Nepal | November 13, 2019

Stakeholders stress on need for quality to export vegetables

Himalayan News Service

Kathmandu, December 30

Stakeholders have urged farmers to produce vegetables as per the requirements of the country importing the produce to boost exports.

Speaking at a national workshop on ‘Export Potential of Vegetables’, they said that vegetables have a high demand in India, Bangladesh and the Middle East countries and Nepal could export a huge volume of vegetables if the country is able to meet the requirements of importing nations.

“A huge volume of vegetables from Nepal goes to the Indian market every day through the informal channel, which shows that there is a high demand for Nepali vegetables in the southern neighbour. We noticed that up to 3,800 kilogram of vegetables is supplied to the Indian market daily from Kakarbhitta border alone,” said NeeluThapa, programme coordinator at South Asia Watch on Trade, Economics and Environment (SAWTEE).

Informing that consumption of vegetables in India has almost doubled to around $4,022 million in 2015-16 from $1,970 million in 2011-12, Thapa said that Nepali vegetables have high export potential in the Indian market. Similarly, she also informed that Bangladesh could be another market for Nepali vegetables as the country has been importing vegetables worth $535 million from European countries every year.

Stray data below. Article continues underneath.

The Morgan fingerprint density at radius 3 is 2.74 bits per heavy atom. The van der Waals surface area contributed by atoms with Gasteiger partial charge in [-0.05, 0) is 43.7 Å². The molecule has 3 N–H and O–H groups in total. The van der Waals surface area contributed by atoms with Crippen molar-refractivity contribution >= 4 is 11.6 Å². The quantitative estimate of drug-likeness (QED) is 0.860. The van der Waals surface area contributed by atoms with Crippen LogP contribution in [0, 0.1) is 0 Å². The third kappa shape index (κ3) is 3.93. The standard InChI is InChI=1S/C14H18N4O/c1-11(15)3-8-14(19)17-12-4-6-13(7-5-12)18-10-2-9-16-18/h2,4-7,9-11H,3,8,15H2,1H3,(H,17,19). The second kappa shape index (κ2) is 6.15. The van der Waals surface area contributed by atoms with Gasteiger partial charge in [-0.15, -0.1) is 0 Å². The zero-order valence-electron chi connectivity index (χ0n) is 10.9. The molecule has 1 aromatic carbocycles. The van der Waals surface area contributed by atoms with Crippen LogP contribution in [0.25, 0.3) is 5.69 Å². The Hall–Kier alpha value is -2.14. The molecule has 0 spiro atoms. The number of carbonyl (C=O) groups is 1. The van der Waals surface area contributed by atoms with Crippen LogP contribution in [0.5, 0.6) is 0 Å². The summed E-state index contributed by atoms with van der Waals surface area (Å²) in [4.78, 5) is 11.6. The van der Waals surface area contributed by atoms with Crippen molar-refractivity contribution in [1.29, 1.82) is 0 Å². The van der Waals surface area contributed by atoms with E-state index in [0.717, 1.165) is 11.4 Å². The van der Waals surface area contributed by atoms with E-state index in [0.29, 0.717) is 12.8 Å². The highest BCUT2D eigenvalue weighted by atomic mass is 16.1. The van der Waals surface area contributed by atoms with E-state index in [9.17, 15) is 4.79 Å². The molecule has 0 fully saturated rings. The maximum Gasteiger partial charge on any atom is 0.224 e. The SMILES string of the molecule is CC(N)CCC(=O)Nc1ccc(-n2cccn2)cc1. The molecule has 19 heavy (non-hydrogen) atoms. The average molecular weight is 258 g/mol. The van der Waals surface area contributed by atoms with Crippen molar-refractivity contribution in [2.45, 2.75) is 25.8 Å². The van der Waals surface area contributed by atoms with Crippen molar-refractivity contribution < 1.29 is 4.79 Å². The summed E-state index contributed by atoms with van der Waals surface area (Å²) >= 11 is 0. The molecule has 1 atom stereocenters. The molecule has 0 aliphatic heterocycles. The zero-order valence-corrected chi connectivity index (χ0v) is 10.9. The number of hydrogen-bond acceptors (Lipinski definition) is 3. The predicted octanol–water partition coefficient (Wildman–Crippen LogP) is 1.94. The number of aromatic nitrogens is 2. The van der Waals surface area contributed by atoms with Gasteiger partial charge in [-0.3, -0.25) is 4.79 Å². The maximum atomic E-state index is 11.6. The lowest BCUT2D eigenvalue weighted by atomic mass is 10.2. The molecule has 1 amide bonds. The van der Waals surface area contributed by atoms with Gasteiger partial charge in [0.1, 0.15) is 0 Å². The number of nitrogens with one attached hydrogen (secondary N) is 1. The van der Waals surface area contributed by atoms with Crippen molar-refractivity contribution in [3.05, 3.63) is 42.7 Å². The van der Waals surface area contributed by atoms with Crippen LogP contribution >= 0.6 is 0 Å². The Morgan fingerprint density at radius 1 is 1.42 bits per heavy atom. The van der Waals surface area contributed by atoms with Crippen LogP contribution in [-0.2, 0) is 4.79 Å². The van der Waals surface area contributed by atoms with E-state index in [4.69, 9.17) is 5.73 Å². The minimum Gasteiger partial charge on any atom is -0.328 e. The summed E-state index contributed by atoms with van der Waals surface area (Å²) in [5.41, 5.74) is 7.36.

According to former commerce secretary PurshottamOjha, though vegetable production in Nepal is increasing, the country is lagging behind in vegetable export as Nepali products fail to meet the quality standards set by importing countries in terms of use of chemical fertilizers, among other issues. “Thus, if we are to export vegetables to India, Bangladesh and other Middle East countries, we should produce vegetables meeting their standards,” he said during the workshop organised by SAWTEE.

Ojha also informed that India has placed different procedural hassles on the import of food items from Nepal because of which farmers are not being able to effectively export and brand Nepali vegetables in the Indian market.

Speaking on the occasion, PradipMaharjan, chief executive officer of Agro Enterprise Centre of the Federation of Nepalese Chambers of Commerce and Industry (FNCCI), said that private sector has been facing problems in exports due to various non-tariff barriers that need to be addressed to boost export of agricultural produce from Nepal.

 


A version of this article appears in print on December 31, 2016 of The Himalayan Times.


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